Boeing on Wednesday lowered Wall Street expectations on jet deliveries and the cash Boeing will generate in the next couple of years while offering hope of a full recovery in three to four years.
In an attempt to steady the expectations of Wall Street, Boeing CEO Dave Calhoun on Wednesday projected that recovery from the company’s challenges won’t come until 2025 or 2026 — and that only then Boeing will generate the full gusher of cash it’s been projecting but that has been slow in materializing.
And Calhoun said Boeing will not deliver its next new commercial jet until the middle of the 2030s, implying that no such plane will be launched until late this decade. Anything sooner, he said, is “not going to happen.”
Calhoun delivered an energetic and emotional presentation before an audience of analysts and investors gathered Wednesday for an Investor Day conference at Boeing’s jet delivery center in Seattle.
He recounted the “existential” threats the company has had to overcome in the past three years: the impact of the two deadly 737 Max crashes and the extended grounding of that airplane; the collapse of air travel with the worldwide COVID pandemic; and the long halt to 787 Dreamliner deliveries over quality defects.
“I feel like we’ve mitigated these existential moments we’ve had to face,” Calhoun said.
When Boeing finally achieves production stability “sometime in 2025 or 2026,” Calhoun said free cash flow — the cash left after paying operating costs and expenditure on equipment — will then reach about $10 billion per year.
“While that goal of ‘$10 billion and stable’ isn’t all that sexy, it feels good to us,” Calhoun said in closing. “That’s exactly where we want to be … And it’ll be amazing.”
It was left to Boeing Chief Financial Officer Brian West, speaking after his boss, to lay out some of the nearer-term pain before that promised recovery.
West said free cash flow next year will be between $3 billion and $5 billion, considerably below Wall Street expectations, which before the most recent quarterly results projected a result in the range from $5 billion to $8 billion.
And he said Boeing’s defense and space unit, which in the third quarter wrote off a massive $2.8 billion on troubled fixed price contracts — most substantially on the KC-46 tanker and Air Force One programs — will continue to be a heavy cash drain in 2023, on the order of $0.5 billion to $1 billion.
West said that the plan for full recovery in the 2025/26 timeframe targets the commercial jet factories ramped up then to building about 50 Maxes per month in Renton, about 10 mid-size widebody 787s per month in North Charleston, South Carolina, and about four large widebody 777/777X jets per month in Everett.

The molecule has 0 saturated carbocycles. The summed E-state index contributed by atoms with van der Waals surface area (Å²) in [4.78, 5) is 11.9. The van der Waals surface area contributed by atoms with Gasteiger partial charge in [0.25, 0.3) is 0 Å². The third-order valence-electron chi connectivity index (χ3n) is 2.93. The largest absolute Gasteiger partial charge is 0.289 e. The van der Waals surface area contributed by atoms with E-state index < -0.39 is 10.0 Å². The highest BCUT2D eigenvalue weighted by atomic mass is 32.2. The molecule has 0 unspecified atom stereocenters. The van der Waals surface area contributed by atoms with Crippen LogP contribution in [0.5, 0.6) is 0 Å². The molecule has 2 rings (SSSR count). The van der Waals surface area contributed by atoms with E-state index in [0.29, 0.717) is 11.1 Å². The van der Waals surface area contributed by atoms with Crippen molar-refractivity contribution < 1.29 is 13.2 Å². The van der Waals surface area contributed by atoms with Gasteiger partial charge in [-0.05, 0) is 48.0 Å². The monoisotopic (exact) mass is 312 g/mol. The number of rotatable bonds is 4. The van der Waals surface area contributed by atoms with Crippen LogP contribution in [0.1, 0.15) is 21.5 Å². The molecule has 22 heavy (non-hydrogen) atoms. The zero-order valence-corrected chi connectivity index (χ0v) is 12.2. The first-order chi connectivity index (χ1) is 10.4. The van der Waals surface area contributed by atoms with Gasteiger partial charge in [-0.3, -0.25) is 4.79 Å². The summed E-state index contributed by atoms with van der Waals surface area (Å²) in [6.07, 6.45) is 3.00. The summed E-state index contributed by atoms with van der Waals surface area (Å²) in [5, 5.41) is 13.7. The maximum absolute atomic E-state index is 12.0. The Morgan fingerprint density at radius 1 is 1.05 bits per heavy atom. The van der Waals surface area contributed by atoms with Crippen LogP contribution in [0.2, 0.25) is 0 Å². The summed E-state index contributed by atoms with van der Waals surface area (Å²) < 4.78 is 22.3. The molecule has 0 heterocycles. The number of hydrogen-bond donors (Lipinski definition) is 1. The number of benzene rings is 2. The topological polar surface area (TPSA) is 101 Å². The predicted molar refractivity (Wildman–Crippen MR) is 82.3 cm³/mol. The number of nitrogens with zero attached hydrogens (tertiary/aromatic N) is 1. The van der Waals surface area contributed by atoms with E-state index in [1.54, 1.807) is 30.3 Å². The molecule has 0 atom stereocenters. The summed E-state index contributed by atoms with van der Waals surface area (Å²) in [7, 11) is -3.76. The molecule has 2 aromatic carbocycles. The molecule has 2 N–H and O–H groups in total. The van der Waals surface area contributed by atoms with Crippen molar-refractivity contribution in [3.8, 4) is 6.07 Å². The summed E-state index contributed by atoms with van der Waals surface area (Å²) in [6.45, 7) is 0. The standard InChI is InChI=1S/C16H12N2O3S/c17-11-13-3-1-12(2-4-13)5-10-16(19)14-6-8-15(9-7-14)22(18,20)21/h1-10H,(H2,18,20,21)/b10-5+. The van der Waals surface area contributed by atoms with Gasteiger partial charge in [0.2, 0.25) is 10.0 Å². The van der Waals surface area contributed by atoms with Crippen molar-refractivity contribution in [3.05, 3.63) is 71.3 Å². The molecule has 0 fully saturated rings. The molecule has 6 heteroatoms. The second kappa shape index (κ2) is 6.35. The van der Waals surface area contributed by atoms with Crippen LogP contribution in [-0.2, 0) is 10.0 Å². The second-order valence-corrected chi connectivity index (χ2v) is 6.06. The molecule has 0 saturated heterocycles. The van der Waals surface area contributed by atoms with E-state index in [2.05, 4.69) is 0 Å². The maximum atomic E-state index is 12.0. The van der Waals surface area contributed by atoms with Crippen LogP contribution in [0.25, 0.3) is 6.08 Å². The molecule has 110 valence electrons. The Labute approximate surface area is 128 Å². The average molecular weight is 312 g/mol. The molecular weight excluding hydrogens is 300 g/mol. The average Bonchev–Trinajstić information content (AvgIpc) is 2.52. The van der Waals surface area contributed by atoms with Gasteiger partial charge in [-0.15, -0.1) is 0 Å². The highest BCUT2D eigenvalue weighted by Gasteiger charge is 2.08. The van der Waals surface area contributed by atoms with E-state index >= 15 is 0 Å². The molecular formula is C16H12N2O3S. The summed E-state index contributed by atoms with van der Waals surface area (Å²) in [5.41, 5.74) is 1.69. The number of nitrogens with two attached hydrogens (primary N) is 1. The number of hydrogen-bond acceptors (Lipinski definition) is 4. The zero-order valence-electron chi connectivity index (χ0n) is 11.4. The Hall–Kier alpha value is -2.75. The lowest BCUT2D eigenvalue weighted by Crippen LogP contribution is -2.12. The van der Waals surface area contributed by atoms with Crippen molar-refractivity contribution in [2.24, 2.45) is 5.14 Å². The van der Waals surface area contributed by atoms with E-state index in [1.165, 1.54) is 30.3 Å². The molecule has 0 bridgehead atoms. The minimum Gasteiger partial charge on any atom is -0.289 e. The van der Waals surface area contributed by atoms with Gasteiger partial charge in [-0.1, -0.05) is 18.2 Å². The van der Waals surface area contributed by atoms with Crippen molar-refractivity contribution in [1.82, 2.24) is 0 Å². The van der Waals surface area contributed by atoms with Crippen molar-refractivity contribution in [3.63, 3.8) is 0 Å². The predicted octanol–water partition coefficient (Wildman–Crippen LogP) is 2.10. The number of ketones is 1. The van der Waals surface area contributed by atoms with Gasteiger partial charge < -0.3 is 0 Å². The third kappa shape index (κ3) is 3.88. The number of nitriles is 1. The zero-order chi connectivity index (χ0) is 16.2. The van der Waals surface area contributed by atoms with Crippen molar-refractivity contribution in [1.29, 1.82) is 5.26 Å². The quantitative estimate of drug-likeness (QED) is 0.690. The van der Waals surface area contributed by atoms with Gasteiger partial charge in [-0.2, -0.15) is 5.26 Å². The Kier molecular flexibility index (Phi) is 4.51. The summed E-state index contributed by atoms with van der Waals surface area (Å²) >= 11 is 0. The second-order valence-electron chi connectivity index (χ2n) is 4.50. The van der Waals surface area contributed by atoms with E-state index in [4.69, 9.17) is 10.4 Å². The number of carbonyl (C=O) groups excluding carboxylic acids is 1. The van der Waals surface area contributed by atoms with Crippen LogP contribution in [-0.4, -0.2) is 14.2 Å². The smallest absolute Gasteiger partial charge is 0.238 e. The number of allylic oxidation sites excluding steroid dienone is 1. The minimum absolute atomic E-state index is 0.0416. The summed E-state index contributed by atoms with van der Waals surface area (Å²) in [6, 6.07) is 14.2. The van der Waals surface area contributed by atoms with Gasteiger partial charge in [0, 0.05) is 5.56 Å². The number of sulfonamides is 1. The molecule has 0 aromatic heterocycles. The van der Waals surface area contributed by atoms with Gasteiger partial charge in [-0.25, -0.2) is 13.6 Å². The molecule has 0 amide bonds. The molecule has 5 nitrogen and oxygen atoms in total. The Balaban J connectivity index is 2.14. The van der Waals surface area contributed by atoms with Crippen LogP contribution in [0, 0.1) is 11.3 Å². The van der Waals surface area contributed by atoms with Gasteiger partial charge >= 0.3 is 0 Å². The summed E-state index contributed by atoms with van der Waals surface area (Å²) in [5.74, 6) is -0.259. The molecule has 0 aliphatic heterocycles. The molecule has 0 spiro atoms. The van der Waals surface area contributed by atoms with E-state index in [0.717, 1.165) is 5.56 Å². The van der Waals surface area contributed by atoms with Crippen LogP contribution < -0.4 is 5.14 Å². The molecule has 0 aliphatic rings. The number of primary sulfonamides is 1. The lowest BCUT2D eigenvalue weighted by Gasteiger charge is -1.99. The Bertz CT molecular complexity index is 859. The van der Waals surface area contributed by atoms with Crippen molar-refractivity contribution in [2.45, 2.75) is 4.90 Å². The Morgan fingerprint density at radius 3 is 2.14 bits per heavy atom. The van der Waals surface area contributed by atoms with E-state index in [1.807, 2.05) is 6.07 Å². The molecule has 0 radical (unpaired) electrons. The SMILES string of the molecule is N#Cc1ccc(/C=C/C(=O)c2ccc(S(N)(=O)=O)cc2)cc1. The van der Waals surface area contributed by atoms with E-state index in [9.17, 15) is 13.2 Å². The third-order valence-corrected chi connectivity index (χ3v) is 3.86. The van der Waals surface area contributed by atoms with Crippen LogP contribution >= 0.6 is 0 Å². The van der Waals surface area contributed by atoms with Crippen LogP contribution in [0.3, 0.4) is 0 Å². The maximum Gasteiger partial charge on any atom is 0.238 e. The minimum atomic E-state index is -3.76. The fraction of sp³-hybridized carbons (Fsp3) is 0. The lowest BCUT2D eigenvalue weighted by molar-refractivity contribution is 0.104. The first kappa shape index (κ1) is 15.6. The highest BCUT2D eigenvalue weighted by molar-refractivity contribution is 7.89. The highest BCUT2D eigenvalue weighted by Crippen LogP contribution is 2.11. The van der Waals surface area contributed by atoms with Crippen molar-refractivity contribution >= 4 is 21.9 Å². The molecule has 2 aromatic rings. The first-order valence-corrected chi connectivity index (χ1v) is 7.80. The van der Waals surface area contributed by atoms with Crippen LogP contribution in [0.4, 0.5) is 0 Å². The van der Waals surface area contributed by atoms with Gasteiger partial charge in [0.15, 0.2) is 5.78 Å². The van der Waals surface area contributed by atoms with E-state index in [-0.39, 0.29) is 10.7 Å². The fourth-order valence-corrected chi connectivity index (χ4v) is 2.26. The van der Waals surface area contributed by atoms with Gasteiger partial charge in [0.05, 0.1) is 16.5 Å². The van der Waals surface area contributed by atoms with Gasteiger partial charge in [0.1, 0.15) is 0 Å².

Those figures serve to highlight the starkly lower current jet delivery rates, which have varied widely month to month.
Stan Deal, CEO of the Commercial Airplanes unit, revealed another bump in the road Wednesday when he told the audience that quality problems hit 737 Max production last month.
Deal said Boeing delivered only 23 Maxes in October, down from 36 the previous month and the lowest monthly figure since February.
“At the last moment, our quality management system caught two defects in the fuselage,” Deal explained. He said the defects were discovered at Spirit AeroSystems, which makes the 737 Max fuselages in Wichta, Kan.
Deal added that, despite this new glitch, Boeing will recover its deliveries to around 30 Maxes per month at the end of the year.
Deal also revealed one more delay: Boeing now expects the largest and last 737 Max model, the Max 10, will not be certified until the end of 2023 or early 2024, he said.
The smallest model, the Max 7, is expected to be certified early next year.
Certification of both planes depends upon Congress giving Boeing an extension to the deadline beyond which the manufacturer would have to substantially upgrade the Max flight control systems to meet new safety standards.
A week ago, Boeing reported a $3.3 billion net loss in the third quarter due to the huge defense-side write-offs.
After that shock, Boeing’s leadership on Wednesday seemed intent on convincing investors to be patient.
Setting lower, more realistic financial targets for the next couple of years will reduce the chances of another shocking quarterly failure to meet Wall Street expectations, which invariably tanks the stock price.
The promise is that recovery will come — eventually, several years away but still in sight.